Woodland was still an integral part of the lives of these Neolithic communities; it provided fuel and food for the settlers and their farm stock together with materials from which they built shelters, fences and tools, etc. This probably started as random harvesting of material but then developed into what we now call silviculture various forms of woodland management.
By felling, I mean the simplest and most basic harvesting of the timber by cutting through the tree’s trunk just above ground level. Once felled, the branches and trunk of the tree are accessible and can be utilised for their various purposes.
Woodland was a source of fodder for grazing animals and one of the earliest examples of silviculture. This form of silviculture was known as ‘shredding’. This is the process of stripping the side branches from a tree so that they can be fed to farmed animals who would eat the leaves, tender shoots and the bark. What they couldn’t eat could later be utilised as firewood and the tree could be left to grow on upwards for later felling.
‘Coppicing’ is the silviculture technique whereby a tree is cut off just above ground level leaving a stump or ‘stool’. The following spring, the stool will sprout new shoots and because they are being fed by an established and relatively extensive root system they will grow quickly and vigorously, competing one with another as they grow towards the sunlight. This has the benefit of making the grain of the new wood straighter than slower grown timber and, consequently, it will cleave or split more readily. This is very useful for converting the harvested poles for their various uses as the heavier poles can be readily broken down into smaller sections by splitting or ‘cleaving’. The shoots are left to grow for a varying number of years, depending upon the species of tree and the intended use of the poles. Today we will be most familiar with Chestnut poles, usually cut on a ten to twenty-five year cycle, used cleft or whole for fence stakes, or split down into ‘pales’ for Chestnut paling fencing. On a smaller scale and a shorter cycle, Hazel is used for woven Hazel hurdles or bean poles and occasionally as thatching spars. Many hardwood trees will respond to coppicing although not all produce useful timber. Oak and Hornbeam have been extensively coppiced to produce firewood or charcoal especially in the iron working areas of the Weald, and Willows are coppiced or pollarded to be harvested as ‘withies’ for basketry.
A coppice worker can only cut so much timber in a season and they usually plan their work so that the area of coppice (a copse) is split into a number of sections or ‘coups’ so that, as they work from coup to coup in a circular fashion year on year, they find themselves back at the place they started when the stools are ready for harvesting again. This has significant wildlife benefits. The clearing of a coup leaves relatively bare ground, flooded with new light and perfect for woodland-floor plants to thrive and to be colonised by the animals and insects from the adjoining, albeit one year older, coup. In this way the varying wildlife interests are cycled around and around the copse.
Trees being coppiced don’t die of old age as coppicing maintains the tree at a juvenile stage, allowing them to reach immense ages. The age of a stool may be estimated from its diameter; some grow so large — as much as 5.5 metres (18 ft) across — that they are thought to have been continually coppiced for centuries.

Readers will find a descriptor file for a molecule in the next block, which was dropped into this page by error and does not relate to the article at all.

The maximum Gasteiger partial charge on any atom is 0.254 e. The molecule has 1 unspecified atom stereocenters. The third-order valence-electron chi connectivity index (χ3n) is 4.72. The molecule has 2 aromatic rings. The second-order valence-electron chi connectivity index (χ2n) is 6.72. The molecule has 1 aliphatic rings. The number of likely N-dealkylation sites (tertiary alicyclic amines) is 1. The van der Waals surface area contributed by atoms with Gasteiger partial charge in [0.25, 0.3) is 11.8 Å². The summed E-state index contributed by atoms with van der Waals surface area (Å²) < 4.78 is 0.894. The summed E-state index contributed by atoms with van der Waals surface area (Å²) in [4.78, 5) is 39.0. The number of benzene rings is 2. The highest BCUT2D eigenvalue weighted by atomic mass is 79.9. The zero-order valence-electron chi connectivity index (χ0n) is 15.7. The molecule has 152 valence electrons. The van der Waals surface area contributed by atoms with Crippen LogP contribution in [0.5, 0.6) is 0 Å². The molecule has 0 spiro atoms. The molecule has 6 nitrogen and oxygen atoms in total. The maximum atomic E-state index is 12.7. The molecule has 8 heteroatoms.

We are beginning to see a resurgence in the interest in silviculture with the establishment of coppices with fast-growing species such as Willow, Alder and Poplar for ‘energy wood’ which is then mechanically harvested and used to fuel electricity generation.
One of the problems with coppicing is that grazing animals can cause serious problems by browsing on the coppice regrowth. The coppice worker attempts to reduce the damage by stacking the less useful ‘twiggy bits’ over the freshly cut stool to keep animals away but this is not always 100% successful. They can fence out animals altogether but that can waste a potential grazing resource. The answer is ‘pollarding’ which silviculture defines as ‘coppicing at a height’. The cut is made about five feet from the ground, out of reach of most grazing animals. In this way the woodland can provide grazing and timber. This land use is known as ‘wood pasture’. The tree’s response to being cut is similar to a coppice stool with a new crop of vigorous shoots that could be harvested in a sequential rotation on the appropriate timescale.
As with coppicing, pollarding keeps a tree young and our most ancient trees in the UK are often old pollards. This longevity led to the use of pollards to mark important boundaries.
There can be an issue when the cropping cycle is abandoned. The harvesting cuts made when pollarding are wounds and, as such, susceptible to fungal infection and this often leads to the hollowing out of the main trunk. This is not a problem whilst the tree is being regularly cropped, as a tube is nearly as strong as a solid bar. However, when the regrowth is not harvested the heavier limbs developed can tear open the trunk in strong winds.
Against the distant background of the South Downs, a small church stands alone among fields and woodland. It is a modest building from the late 11th or early 12th century with extensive 19th-century alterations including the addition of a porch. This is St Peter’s Church in the West Sussex village of Terwick and here you’ll find The Lupin Field.
There has never been a village of Terwick as the soil near the church is poor. In 1646 there were only five houses in the parish but they may have been substantial households. Today, it is a lovely place to visit in late May or early June, depending on the weather, to see the lupin field at its best.